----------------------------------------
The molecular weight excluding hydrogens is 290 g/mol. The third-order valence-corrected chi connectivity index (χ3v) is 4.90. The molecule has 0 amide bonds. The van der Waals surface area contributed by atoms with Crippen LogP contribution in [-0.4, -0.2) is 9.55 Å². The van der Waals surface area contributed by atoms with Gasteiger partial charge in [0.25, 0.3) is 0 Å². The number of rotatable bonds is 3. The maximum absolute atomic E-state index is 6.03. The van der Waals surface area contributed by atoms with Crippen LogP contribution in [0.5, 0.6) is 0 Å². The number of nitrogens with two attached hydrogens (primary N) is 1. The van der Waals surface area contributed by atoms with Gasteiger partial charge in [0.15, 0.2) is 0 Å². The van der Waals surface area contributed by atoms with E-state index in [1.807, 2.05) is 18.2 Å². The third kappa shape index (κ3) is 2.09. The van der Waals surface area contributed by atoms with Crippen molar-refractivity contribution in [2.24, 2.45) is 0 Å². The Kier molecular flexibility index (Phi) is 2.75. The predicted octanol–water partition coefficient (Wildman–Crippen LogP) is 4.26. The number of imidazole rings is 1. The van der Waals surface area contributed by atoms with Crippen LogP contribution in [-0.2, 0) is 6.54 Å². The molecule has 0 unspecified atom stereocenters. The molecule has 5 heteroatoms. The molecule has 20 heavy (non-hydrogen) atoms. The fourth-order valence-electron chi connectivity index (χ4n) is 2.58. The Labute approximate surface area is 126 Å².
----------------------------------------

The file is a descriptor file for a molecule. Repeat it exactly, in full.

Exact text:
The molecular weight excluding hydrogens is 290 g/mol. The third-order valence-corrected chi connectivity index (χ3v) is 4.90. The molecule has 0 amide bonds. The van der Waals surface area contributed by atoms with Crippen LogP contribution in [-0.4, -0.2) is 9.55 Å². The van der Waals surface area contributed by atoms with Gasteiger partial charge in [0.25, 0.3) is 0 Å². The number of rotatable bonds is 3. The maximum absolute atomic E-state index is 6.03. The van der Waals surface area contributed by atoms with Crippen LogP contribution in [0.5, 0.6) is 0 Å². The number of nitrogens with two attached hydrogens (primary N) is 1. The van der Waals surface area contributed by atoms with Gasteiger partial charge in [0.15, 0.2) is 0 Å². The van der Waals surface area contributed by atoms with E-state index in [1.807, 2.05) is 18.2 Å². The third kappa shape index (κ3) is 2.09. The van der Waals surface area contributed by atoms with Crippen molar-refractivity contribution in [2.24, 2.45) is 0 Å². The Kier molecular flexibility index (Phi) is 2.75. The predicted octanol–water partition coefficient (Wildman–Crippen LogP) is 4.26. The number of imidazole rings is 1. The van der Waals surface area contributed by atoms with Crippen LogP contribution in [-0.2, 0) is 6.54 Å². The molecule has 0 unspecified atom stereocenters. The molecule has 5 heteroatoms. The molecule has 20 heavy (non-hydrogen) atoms. The fourth-order valence-electron chi connectivity index (χ4n) is 2.58. The Labute approximate surface area is 126 Å².